Grimgar of Fantasy and Ash
by Rebecca Silverman,
How would you rate episode 8 of
Grimgar, Ashes and Illusions ?
Have you ever heard two animals yowling or chittering at each other and thought that they were talking? Just because we can't understand the “words” doesn't mean that there isn't a conversation going on, and this week's episode of Grimgar of Fantasy and Ash makes it abundantly clear that while the goblins may converse in growls and other guttural noises, they absolutely are conversing – in fact, they aren't nearly as sub-human as the set-up of the story would suggest.
There have been some fairly obvious hints at this from episode one, from the frightened goblin the party fights early on to a serialized story about the goblins on the official Japanese website, but this week makes it abundantly clear that this is not the low-intelligence animalistic horde that fantasy tales typically provide. Not only do we see the goblin who took Haruhiro's dagger gloating over his prize, but we also witness a definite hierarchy among the goblins living in the ruins, not to mention two elder goblins playing chess – hardly a game that you'd associate with unintelligent beings. More striking, however, is the scene where the crossbow-wielding goblin who killed Manato shoots Mary. She's dressed very much as Manato was and was clearly posing the least threat to the other goblins in that particular phase of the fight, so the fact that she was targeted rather than one of the others suggests that the goblin not only knew she was a healer, but specifically tried to kill her in order to cripple the group. That's not just higher order thinking, it is deliberate strategy. This implies that Manato's death was a clearly thought-out act by this particular goblin and the goblin team as a whole – he wasn't simply unlucky, he was targeted because of his class. The goblins turned out to be the unlucky ones when Manato's death didn't destroy the rest of the group entirely, but instead motivated them to get revenge. The implications of this for the story's world, that the humans may be the invading species and the goblins are just trying to retake their homeland, are both interesting and a bit disturbing.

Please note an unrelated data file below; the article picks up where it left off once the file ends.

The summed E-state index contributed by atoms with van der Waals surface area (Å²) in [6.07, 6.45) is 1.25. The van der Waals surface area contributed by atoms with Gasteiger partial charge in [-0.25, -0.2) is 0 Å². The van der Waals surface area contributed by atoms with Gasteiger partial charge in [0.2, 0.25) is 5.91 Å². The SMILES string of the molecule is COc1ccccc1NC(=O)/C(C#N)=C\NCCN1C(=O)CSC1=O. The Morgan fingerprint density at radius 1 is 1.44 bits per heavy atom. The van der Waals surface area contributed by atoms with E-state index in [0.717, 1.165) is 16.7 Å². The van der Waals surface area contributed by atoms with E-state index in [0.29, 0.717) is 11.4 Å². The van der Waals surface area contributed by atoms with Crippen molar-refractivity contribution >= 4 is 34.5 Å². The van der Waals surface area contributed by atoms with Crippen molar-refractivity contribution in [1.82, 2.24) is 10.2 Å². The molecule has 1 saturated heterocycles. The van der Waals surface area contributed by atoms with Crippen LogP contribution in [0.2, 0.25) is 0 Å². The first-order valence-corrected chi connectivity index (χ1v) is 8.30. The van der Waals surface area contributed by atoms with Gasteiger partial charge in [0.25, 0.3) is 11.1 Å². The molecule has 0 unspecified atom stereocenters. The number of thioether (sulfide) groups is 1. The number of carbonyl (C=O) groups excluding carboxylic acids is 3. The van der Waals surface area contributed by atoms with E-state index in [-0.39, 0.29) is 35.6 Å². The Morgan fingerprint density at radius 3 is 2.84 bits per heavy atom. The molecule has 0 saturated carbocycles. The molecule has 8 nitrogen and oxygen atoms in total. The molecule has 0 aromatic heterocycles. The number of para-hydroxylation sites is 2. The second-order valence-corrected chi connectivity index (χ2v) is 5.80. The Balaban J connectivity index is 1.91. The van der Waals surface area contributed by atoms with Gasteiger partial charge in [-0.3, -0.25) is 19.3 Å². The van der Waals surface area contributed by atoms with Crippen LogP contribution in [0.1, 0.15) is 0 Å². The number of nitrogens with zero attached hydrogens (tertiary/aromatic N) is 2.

Revenge itself is a tricky subject. There's always this conviction that after the perpetrator of the misdeed has been punished, a weight will lift from the protagonists' collective shoulders. That doesn't seem to be the case for Haruhiro and the rest, however – the goblins have been punished, but killing them didn't bring Manato back. The scene at his grave is striking not just because they've come to more officially say goodbye, but because it is clear that they aren't getting any solace from having punished his killers. He's still gone. He always will be. As usual, the show does a good job of showing everyone coping with their grief individually, and the use of snow rather than rain was a nice symbolic touch – snow is softer than rain but only hides things; rain washes them away.
On the more positive side, Mary is clearly growing more comfortable with the group and Haruhiro specifically. Yume seems a little put off by this, perhaps fearing being “replaced,” but it doesn't seem like there's any romantic attachment on Mary's part; rather, I think she recognizes that Haruhiro had a similar reaction to losing a party member that she did. Magic, she comments, can't fix clothing, and Haru further remarks that it can't cure sadness either. Essentially they're both saying, as the poet Anne Lindbergh put it, “there is no armor for the heart.” Emotionally, this is the moment when Haru realizes that he'll never really get over losing Manato, as Mary will never get past her losses. But in acknowledging this, both can now move on, and that's what I hope to see in the remaining episodes – hopefully with less off-model animation than this week featured.
Grimgar of Fantasy and Ash is currently streaming on Funimation.
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